(Week #52, ending December 31st)

ProduceIQ Index:  $1.09/pound, +3.8 percent over prior week

 

Produce markets ended 2021 with a bang. Despite facing headwinds in the form of spiking Covid-19 cases and extremely high freight rates, overall prices followed an increasing trend for the last two weeks of 2021. 

The upward swing of prices is not likely to last long. The beginning of January is characterized by the same type of demand slump that follows Thanksgiving. 

This week, Western, wet vegetables are stealing the spotlight. Poor weather is prompting significant price hikes across brussels sprout, cauliflower, broccoli, and celery markets. In the Imperial Valley, located near the Mexican border, temperatures are forecasted to dip slightly below freezing at night.

Brussels sprouts prices are at a ten-year high ($42). Wet and cold weather, combined with strong holiday demand, make for a highly competitive market. The poor weather is causing some quality issues, mainly fungi and plant decay. Markets are in a precarious position as more rain and cool weather are in the forecast for next week.

Brussels sprout prices surpass previous record-holder 2015 and have further upside potential.

Cauliflower had the most dramatic change week over week, almost doubling from $11 to $21. The desert temperatures are not cool enough to cause any real damage. However, the cauliflower growth process will be slowed. Strong demand and less-than-ideal growing conditions make for continued high cauliflower prices forecast at least two more weeks.

Cauliflower prices are volatile most of the year, from week 38 all the way to week 28.

Broccoli prices stabilized slightly after a steep descent over the past five weeks. In response to cooler weather across growing regions, prices are expected to rise again. Markets have upside opportunity for two more weeks until desert supply regains its footing.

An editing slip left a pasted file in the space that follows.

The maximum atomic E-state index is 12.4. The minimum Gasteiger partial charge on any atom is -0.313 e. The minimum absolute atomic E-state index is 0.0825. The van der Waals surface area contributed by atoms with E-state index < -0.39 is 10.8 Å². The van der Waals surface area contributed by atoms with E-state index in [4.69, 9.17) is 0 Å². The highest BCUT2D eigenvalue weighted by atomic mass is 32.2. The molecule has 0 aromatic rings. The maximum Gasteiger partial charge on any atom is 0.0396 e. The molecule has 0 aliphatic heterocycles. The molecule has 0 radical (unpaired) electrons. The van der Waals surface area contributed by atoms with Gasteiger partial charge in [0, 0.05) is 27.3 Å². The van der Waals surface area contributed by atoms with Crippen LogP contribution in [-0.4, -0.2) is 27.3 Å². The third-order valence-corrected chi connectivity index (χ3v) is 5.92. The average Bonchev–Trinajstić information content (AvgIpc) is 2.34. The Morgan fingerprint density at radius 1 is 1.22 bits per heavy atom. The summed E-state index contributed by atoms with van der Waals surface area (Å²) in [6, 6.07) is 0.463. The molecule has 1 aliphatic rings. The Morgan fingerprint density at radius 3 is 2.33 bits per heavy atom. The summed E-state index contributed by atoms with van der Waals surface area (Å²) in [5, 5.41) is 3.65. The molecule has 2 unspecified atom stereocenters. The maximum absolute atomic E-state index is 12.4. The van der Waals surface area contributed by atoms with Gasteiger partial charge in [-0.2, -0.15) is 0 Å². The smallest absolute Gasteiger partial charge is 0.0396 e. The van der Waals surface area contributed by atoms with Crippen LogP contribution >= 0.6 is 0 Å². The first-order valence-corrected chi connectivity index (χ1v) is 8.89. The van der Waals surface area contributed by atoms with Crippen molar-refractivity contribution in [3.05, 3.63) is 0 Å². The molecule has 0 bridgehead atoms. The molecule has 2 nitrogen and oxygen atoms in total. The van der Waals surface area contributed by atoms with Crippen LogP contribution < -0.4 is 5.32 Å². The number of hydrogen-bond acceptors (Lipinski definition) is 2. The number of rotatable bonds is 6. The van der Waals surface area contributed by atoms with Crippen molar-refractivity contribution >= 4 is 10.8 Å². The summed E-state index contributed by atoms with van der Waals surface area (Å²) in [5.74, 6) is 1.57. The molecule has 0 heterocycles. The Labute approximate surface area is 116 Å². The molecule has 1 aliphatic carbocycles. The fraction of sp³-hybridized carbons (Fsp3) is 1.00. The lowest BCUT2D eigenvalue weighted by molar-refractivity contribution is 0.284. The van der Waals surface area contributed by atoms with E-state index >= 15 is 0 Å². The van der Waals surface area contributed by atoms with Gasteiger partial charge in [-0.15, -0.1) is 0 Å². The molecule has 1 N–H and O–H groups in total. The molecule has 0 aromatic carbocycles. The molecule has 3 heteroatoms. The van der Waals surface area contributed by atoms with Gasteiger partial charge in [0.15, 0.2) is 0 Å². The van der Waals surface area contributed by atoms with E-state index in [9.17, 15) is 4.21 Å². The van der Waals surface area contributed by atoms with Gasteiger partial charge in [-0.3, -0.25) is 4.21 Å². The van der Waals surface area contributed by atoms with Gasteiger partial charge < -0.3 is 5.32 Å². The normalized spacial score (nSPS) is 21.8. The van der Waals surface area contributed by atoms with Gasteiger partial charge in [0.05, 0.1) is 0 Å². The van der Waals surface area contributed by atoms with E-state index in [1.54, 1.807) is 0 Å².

Rain and cooler weather in the Oxnard growing region are destabilizing celery markets. Up +14 percent over the previous week, USDA prices moved from $16 to $21 for celery cartons. Value-added celery markets are short as well. Expect markets to remain active.

Wet vegetables aren't the only commodities with newsworthy stories this week. Blueberry, lime and onion markets are working hard to take back the headlines.

After seven weeks of record-low prices, blueberry markets are rebounding. Logistic delays, growing region transitions, and decreased holiday production in Mexico make for rapidly elevating prices. However, if shippers can resolve their logistic issues, increasing Chilean production should bring some relief to overextended markets within the next couple of weeks.

Mexican growers are practically the only source of limes to the U.S., so naturally, lime markets are elevated in response to decreased holiday yields and the end of the current production cycle. Lime prices are at a ten-year high but will decrease as more product becomes available.

We would be remiss not to mention the insane dry onion prices persisting through the end of 2021. Large onions, as well as value-added onions, are in a demand-exceeds-supply situation. Shallot yields are also lower than in previous years. Besides low yields, higher production costs are also contributing to abnormal dry onion prices.

Onion growers are giving buyers little hope for price relief in the new year. Unfortunately, due to dramatically higher costs per unit, onion growers need these higher prices to break even.

Yellow onion prices are over 50% higher than any prior year for this week 52.

 Please visit our online marketplace here and enjoy free access to our market tools which created the graphs above.

In this article: Brussels Sprouts Cauliflower Onions

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Mark Campbell, Founder/CEO of ProduceIQ
Mark Campbell, Founder/CEO of ProduceIQ
Mark Campbell was introduced to the fresh produce industry as a lender for Farm Credit. After earning his MBA from Columbia Business School, he spent seven years as CFO for J&J Family of Farms and later served as CFO advisor to several produce growers, shippers and distributors. In this role, Mark saw the impediments that prevent produce growers and buyers to trade with greater access and efficiency. This led him to cofound ProduceIQ.